For a very simple `orbit`

camera, like most `3rd person`

adventure games, you will need 4 things:

- The position of the target
- The distance from the target
- The azimuthal angle
- The polar angle

(If you want your camera to be always relative to the target in orientation, you need to provide the target's orientation as well, in this case I will simply use the world orientation)

See Spherical coordinate systems for a reference.

You should map your azimuthal angle on your horizontal control (and make it loop around when you reach `2 * PI`

) and your polar angle should be mapped on your vertical control (or inverted if the player selects that option and make it clamped between `-PI`

and `PI`

- watch out for calculations based on the world `Up`

vector if you go parallel to it (`-PI`

or `PI`

)

The distance can be fixed or driven by a spline, for this case we will assume a fixed distance.

So, to compute your position you start with `WorldForward`

, which is a `unit vector`

pointing in the axis that you generally consider to be your forward, for example `(1,0,0)`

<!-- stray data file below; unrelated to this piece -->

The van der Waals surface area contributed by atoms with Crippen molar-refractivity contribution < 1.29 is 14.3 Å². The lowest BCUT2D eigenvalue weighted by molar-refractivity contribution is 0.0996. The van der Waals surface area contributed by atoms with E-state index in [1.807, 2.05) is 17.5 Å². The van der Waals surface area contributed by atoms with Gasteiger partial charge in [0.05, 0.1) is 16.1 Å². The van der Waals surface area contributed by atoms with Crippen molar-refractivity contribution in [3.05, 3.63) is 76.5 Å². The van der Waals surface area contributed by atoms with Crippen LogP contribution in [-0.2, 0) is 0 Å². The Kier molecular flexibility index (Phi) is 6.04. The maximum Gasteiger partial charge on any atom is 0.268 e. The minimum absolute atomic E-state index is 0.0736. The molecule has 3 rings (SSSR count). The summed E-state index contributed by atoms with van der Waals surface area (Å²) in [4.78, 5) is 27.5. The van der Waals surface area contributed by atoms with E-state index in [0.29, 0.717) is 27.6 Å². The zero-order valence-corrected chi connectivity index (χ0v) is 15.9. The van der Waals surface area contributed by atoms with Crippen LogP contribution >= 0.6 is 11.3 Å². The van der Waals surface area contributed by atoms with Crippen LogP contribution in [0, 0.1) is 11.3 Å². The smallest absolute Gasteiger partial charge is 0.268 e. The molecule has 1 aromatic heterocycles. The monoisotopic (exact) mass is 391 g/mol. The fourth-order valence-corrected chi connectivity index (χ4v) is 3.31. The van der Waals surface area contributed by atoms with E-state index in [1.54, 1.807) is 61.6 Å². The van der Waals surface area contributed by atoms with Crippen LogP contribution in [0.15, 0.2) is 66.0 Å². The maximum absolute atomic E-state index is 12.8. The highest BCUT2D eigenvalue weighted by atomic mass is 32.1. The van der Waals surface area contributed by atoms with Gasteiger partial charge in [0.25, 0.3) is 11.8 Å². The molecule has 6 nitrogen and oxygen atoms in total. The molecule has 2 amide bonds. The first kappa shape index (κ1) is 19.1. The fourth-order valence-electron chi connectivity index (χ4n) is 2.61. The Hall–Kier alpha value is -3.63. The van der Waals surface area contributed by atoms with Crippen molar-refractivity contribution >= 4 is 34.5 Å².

(here, if we were building a relative camera, we would use our target's forward vector) and you invert it (`* -1`

) to go "from the target" "to your camera".

(The following is untested pseudo code, but you should get the gist - also, keep note that it can be simplified, I just went for clarity)

Next step is to `rotate`

this vector using our azimuth angle, which is the horizontal orientation component of your camera. Something like:

```
Vector toCamera = WorldForward * -1;
Matrix horizontalRotation = Matrix.CreateRotationZ(azimuth); // assuming Z is up
Vector horizontalRotationPosition = horizontalRotation.Transform(toCamera);
```

At this point, you have a camera that can rotate horizontally around your target, now to add the other axis, you simply transform again using the polar angle rotation:

```
Matrix verticalRotation = Matrix.CreateRotationY(polar); // assuming Y is right
Vector finalRotatedVector = verticalRotation.Transform(horizontalRotationPosition);
```

Now, what we have is a `unit vector`

that points to the position where the camera should be, if you multiply it by the `distance`

you want to keep from your target and add the position of your target, you should get your final `position`

. Keep in mind that this unit vector, if negated, represents the `forward`

vector of your camera.

```
Vector cameraPosition = targetPosition + finalRotatedVector * distanceFromTarget;
```